Luther in english
Law and Gospel in the Theology of Dr. Robert Barnes-
by Archbishop Uwe AE.Rosenkranz, MA D.D
Law and Gospel in the Theology of Dr. Robert Barnes
THE LIFE AND THEOLOGY OF ROBERT BARNES HAS RECEIVED SIGNIFICANTLY more scholarly attention than that of John Frith, and this is probably due to his prominent role at the White Horse Inn meetings of the early 1520s and the strategic part he played in Anglo-Lutheran diplomacy efforts in the 1530s. In comparison to Frith, however, Barnes left behind fewer theological writings. What he did leave behind, however, was a summary of his theological insights on a variety of matters that show not only his erudition as a scholar but a mind that was deeply influenced by the theology of Luther. Rupp argues that Barnes was the most thorough-going Lutheran of any of the English evangelical reformers. More recently, Trueman describes Barnes as “the most significant Lutheran theologian of the English Reformation” and agrees, despite some finer qualifications, that Barnes is generally closer to Luther than either Tyndale or Frith.
Robert Barnes was born near Lynn in Norfolk around the year 1495. John Bale, one of Barnes’ later Cambridge peers, records that he entered the university order of the Augustinian friars in his youth. Earlier accounts date this to 1511–1512, but, on the basis of Barnes’ own testimony that he was a resident of Cambridge for twenty years, J.P. Lusardi recently suggests that he entered the Order in 1505.
After more than a decade at Cambridge, Barnes developed a scholarly reputation, and he was transferred to the University of Louvain from 1517 to 1521. It is generally assumed that Barnes went on to receive his Doctor of Divinity at Louvain and then later at Cambridge by incorporation in 1523. The duration of Barnes’ residency at Louvain coincided with that of Erasmus, but there is no evidence that the two ever met. However, Barnes’ early reforming career shows the influence of Humanism. Upon returning to Cambridge, he became prior of his Augustinian house and, with the help of Thomas Parnell who returned with him from Louvain, implemented an innovative series of lectures on the classical Latin rhetoricians Terence, Plautus, and Cicero. Future Bible translator Miles Coverdale was among the Augustinian friars who sat under Barnes’ teaching. Foxe’s comment that “the knowledge of good letters was scarsely entred into the Universitie” reflects the rather young influence of Humanism at Cambridge in the early sixteenth century. Nevertheless, Greek studies were significantly introduced at the university through the influence of Erasmus who described Cambridge fondly as suitable for his Greek scholarship,6 and Humanism had also made some significant strides at Cambridge in the co-founding of St. John’s College by Bishop Fisher of Rochester and Lady Margaret of Beaufort in 1516.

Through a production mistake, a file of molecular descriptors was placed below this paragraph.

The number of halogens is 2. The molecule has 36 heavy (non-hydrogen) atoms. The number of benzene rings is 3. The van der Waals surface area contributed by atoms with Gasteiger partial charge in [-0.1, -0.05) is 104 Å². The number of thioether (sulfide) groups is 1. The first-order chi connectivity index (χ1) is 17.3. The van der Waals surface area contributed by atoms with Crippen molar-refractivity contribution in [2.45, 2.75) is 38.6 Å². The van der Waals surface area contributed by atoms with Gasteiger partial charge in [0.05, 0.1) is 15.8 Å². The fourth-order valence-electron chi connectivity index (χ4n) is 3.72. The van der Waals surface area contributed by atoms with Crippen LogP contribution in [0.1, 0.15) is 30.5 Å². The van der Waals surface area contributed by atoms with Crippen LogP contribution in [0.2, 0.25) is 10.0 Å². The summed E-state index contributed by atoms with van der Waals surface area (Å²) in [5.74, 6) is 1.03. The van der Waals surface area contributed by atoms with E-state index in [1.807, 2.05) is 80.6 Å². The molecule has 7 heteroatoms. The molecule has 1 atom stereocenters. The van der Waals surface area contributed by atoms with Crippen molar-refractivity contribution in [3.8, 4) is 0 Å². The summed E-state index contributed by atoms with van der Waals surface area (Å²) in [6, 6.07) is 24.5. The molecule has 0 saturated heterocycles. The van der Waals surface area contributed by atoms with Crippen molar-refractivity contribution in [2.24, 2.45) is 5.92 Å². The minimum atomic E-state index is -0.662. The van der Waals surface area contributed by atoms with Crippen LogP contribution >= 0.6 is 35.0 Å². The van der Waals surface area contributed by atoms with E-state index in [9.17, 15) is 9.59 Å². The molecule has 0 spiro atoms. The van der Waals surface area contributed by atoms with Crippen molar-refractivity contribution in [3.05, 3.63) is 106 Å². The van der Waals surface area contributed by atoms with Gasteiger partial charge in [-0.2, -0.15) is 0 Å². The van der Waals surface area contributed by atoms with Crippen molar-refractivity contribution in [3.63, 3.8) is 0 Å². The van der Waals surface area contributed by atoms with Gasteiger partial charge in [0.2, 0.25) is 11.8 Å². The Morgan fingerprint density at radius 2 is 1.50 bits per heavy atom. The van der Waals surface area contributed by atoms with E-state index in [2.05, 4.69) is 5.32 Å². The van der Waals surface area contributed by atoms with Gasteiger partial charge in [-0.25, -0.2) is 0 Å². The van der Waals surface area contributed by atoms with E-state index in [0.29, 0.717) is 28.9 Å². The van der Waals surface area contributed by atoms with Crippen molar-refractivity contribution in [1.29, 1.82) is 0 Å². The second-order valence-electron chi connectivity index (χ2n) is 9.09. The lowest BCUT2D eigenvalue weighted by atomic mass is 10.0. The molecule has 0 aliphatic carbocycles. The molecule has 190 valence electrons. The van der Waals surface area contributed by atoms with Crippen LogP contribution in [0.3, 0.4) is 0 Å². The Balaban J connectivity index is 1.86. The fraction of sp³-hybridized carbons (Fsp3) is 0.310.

Foxe recounts how Barnes soon replaced the scholastic disputations of Duns Scotus with the direct reading of Paul’s epistles. Yet, even despite the level of his new attention to “Christ” and “his holy worde,” Foxe identifies Thomas Bilney as the one who “conuerted him wholy vnto Christ.” This was possibly in the context of the White Horse Inn meetings in the early 1520s, over which Barnes soon was to preside. Foxe’s narrative, however, anachronistically suggests that Barnes’ 1525 sermon at St. Edward’s occurred before, and in some way even instigated, these meetings.
Barnes had certainly come to know of the evangelical theology of Luther even before these meetings. As a friar of the Augustinian Order, Barnes would have heard of the budding controversies surrounding his fellow friar from Wittenberg, and he was a student at Louvain when that university condemned Luther (and almost Erasmus) in 1519. The years 1520–21 saw a heightening of early tension surrounding the works of Luther in the Low Countries, and in the Augustinian monastery in Antwerp several monks began espousing his views. Trueman even conjectures the possibility that Barnes attended Luther’s disputation at the meeting of Augustinians at Heidelberg in 1518. However, there is no evidence as to what particular influence Luther had upon Barnes’ theology during the early 1520s. His participation in the White Horse Inn meetings alone does not necessarily prove that he had at this point developed any particular devotion to Luther’s theology, and another member of those meetings, Stephen Gardiner, went on to oppose evangelical theology as the future Bishop of Winchester. Furthermore, Thomas Bilney is said to have converted Barnes to faith in Christ for his salvation, and though tried by association with Luther later in 1527, Bilney denied ever having learned his theology of salvation by faith from Luther, claiming instead that he first found peace of conscience through his own reading of Paul in Erasmus’ Novum Instrumentum (1519). The emphasis in his reforming preaching against images, pilgrimages, and the cult of the saints is nothing peculiar to the influence of Luther and parallels the concerns of Lollards and, to some degree, humanists as well.